I just read the article Asia’s Call Center Woe’s that discusses an Asia-Pacific consumer survey about customer service. The thesis isn’t a new one: Customer Care matters now more than ever; if your consumers aren’t happy with the customer service you are providing, they will switch to your competitor. What struck me though is what was most important to those interviewed: How quickly the phone gets answered when they call. Now, I don’t like waiting for my call to be answered any more than the next guy, but there are certainly things more frustrating to me than long wait times, such as: navigating poorly designed IVRs, being transferred multiple times, talking to a rude agent, having to call back to get my issue resolved. These various aspects of a call rolled together (plus a few others) creates the Customer Experience.
Each one of your customers has a unique set of preferences about how they want to interact with your company and what they expect from those interactions. It’s your job to analyze those and discern how to create that customized care in a profitable manner. The end goal should be to provide distinctive and profitable service to each individual customer. It’s no longer safe to assume that one-size-fits-all.
The road to true customer intimacy can be a long one, however there are some things you can do to get started.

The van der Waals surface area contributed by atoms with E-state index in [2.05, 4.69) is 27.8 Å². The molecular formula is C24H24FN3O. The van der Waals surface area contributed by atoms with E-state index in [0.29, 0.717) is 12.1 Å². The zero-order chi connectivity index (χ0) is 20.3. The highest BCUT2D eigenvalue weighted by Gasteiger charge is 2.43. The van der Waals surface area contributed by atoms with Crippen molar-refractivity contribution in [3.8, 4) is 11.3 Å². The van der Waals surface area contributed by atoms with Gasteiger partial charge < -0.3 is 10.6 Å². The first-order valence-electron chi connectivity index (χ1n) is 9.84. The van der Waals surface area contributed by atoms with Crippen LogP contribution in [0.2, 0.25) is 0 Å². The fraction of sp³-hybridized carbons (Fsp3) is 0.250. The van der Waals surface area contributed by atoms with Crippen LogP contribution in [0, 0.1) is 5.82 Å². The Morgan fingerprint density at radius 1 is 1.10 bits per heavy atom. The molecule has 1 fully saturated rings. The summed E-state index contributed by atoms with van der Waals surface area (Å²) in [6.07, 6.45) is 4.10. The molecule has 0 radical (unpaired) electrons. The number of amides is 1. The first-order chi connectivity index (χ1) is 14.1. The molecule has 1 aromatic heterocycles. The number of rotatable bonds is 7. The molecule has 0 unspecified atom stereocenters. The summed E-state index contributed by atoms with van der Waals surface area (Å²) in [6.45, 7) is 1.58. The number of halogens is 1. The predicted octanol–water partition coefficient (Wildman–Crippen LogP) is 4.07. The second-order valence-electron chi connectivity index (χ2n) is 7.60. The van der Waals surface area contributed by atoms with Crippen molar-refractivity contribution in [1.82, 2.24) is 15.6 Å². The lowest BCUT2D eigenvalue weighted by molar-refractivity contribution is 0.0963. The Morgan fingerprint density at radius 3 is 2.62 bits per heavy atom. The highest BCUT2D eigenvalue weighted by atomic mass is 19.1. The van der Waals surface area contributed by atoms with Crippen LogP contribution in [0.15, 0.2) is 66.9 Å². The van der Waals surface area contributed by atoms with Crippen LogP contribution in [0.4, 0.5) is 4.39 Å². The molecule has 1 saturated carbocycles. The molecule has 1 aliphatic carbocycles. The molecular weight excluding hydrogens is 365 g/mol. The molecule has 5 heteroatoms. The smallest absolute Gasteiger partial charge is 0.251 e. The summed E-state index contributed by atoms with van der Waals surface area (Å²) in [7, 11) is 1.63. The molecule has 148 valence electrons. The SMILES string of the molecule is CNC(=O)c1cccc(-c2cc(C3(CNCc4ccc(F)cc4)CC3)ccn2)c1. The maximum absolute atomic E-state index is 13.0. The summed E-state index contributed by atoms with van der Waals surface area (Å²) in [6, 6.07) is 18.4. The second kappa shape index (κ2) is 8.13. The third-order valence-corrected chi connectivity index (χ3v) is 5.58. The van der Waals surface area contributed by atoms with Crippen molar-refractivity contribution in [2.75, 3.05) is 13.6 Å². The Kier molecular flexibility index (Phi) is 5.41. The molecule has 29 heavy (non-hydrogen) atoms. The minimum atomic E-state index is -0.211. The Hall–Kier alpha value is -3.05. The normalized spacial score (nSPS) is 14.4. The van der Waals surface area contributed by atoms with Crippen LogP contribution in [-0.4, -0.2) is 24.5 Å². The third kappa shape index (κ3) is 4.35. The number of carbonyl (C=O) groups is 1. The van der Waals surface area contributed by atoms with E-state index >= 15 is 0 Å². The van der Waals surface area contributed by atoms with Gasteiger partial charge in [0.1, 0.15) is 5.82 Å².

- Customer Segmenting: Do you know who your customers are, why they contact you, and what’s important to them? You can probably answer that at a high level today, but start to think in more detail about all the variations and nuances across your customer base, products/services and how they map together.
- Contact Handling: Are you routing calls solely based on what products/services your customers have purchased (or want to purchase) and what language they speak? Do you have one Service Level goal across your lines of business? As the article demonstrates there are other factors, such as cultural preferences, to be considered when setting objectives and designing routing plans.
- Metrics and Reporting: Are you measuring the right things and are you monitoring your success?
This list is not intended to be comprehensive, but rather just a conversation starter. As we kick-off 2009 I’ll be discussing these topics in more detail. Let me know your thoughts.